Getting corporate retirement plan benefits for when you are going it alone
Annual Contribution Max: $57,000 or 25% employees pretax income
Why we like Solo 401(k)’s:
- Easy to administer, low-cost retirement plan designed for self-employed individuals and owner-only (spouse can be included) businesses.
- The plan can allow either traditional pre-tax or Roth (after-tax) contributions and can be updated as your InSight-full® plan requires
- They have a verbiage familiar to investors and are very similar to an employer sponsored 401(k)
- High contribution limits as contributions can be both employee deferrals and employer contributions
- Can add a profit sharing plan in addition to 401(k) called non-elective employer contributions. Employee elective deferral contributions don’t count against the plan contribution limit of 25%, so large contributions can be made (limited to $57,000 per person for 2020 ($63,000 if the participant is age 50 and over)
- Access to loans
Why we don’t like Solo 401(k)’s:
- Limited to business owner and spouse
- Is a little more complicated to set up than IRAs
Solo 401(k) plans, will also be referred to as individual or one-participant 401(k) plans, and can help maximize retirement savings for self-employed people and business owners that don’t have employees other than yourself or spouse. They work a bit like regular 401(k) plans, except that they allow you to add funds as both employer and employee.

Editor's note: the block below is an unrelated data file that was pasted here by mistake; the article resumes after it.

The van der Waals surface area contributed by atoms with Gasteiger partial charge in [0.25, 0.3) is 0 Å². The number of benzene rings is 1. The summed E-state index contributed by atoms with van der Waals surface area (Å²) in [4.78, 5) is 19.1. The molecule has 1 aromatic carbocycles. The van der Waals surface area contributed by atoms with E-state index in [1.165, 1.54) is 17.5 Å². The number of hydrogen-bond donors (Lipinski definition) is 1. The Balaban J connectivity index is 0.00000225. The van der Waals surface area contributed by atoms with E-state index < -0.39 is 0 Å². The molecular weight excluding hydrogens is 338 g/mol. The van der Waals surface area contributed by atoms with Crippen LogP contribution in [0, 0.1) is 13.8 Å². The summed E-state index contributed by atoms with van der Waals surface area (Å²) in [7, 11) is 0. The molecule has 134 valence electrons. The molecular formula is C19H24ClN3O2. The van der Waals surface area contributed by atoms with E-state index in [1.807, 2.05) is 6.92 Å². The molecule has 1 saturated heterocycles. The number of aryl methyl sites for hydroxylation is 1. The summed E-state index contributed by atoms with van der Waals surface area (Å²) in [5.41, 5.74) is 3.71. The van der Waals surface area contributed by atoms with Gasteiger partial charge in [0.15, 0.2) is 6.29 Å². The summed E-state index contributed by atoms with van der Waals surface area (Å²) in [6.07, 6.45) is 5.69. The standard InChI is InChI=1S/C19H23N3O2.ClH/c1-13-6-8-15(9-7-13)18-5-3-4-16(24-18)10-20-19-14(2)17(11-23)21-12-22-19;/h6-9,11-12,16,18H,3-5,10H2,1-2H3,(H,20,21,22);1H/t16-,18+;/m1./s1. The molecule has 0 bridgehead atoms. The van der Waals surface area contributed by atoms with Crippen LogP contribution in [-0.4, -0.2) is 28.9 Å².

First as an employee, you are able to contribute up to 100% of your self-employment income, to a max of $19,500 in 2020 or $26,500 if you’re age 50 or over. Generally as the employer you can add up to an additional 25% of your business’ income (or around 20% if you operate as a sole proprietor). Depending on your income level and the types of revenue practices you own, this dual contribution formula may let you contribute more than with other retirement plans, such as SEP IRAs, although the maximum contribution limits are the same ($57,000 if 50 or under/$63,000 if older).